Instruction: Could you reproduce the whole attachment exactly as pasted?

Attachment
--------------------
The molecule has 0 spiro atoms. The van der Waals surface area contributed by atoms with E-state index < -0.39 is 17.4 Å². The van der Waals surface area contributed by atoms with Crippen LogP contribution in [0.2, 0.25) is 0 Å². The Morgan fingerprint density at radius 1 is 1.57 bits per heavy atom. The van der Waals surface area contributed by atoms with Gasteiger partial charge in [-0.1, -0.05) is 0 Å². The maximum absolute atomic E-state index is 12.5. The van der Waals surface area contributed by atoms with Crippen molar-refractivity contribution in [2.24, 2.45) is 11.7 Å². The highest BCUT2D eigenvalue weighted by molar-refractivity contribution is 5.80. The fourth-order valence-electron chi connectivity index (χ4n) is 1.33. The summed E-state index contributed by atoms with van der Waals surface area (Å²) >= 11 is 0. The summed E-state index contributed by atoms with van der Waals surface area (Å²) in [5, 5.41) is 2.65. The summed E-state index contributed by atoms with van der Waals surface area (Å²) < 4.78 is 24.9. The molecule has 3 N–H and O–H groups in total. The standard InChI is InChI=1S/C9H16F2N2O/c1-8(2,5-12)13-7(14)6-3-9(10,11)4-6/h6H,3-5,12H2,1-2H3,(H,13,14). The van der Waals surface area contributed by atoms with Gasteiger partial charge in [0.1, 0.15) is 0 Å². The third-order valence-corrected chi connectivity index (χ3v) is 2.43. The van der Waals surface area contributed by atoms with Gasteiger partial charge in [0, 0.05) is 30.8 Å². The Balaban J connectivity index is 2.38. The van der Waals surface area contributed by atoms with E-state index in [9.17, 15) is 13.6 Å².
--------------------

The molecule has 0 spiro atoms. The van der Waals surface area contributed by atoms with E-state index < -0.39 is 17.4 Å². The van der Waals surface area contributed by atoms with Crippen LogP contribution in [0.2, 0.25) is 0 Å². The Morgan fingerprint density at radius 1 is 1.57 bits per heavy atom. The van der Waals surface area contributed by atoms with Gasteiger partial charge in [-0.1, -0.05) is 0 Å². The maximum absolute atomic E-state index is 12.5. The van der Waals surface area contributed by atoms with Crippen molar-refractivity contribution in [2.24, 2.45) is 11.7 Å². The highest BCUT2D eigenvalue weighted by molar-refractivity contribution is 5.80. The fourth-order valence-electron chi connectivity index (χ4n) is 1.33. The summed E-state index contributed by atoms with van der Waals surface area (Å²) >= 11 is 0. The summed E-state index contributed by atoms with van der Waals surface area (Å²) in [5, 5.41) is 2.65. The summed E-state index contributed by atoms with van der Waals surface area (Å²) < 4.78 is 24.9. The molecule has 3 N–H and O–H groups in total. The standard InChI is InChI=1S/C9H16F2N2O/c1-8(2,5-12)13-7(14)6-3-9(10,11)4-6/h6H,3-5,12H2,1-2H3,(H,13,14). The van der Waals surface area contributed by atoms with Gasteiger partial charge in [0.1, 0.15) is 0 Å². The third-order valence-corrected chi connectivity index (χ3v) is 2.43. The van der Waals surface area contributed by atoms with Gasteiger partial charge in [0, 0.05) is 30.8 Å². The Balaban J connectivity index is 2.38. The van der Waals surface area contributed by atoms with E-state index in [9.17, 15) is 13.6 Å².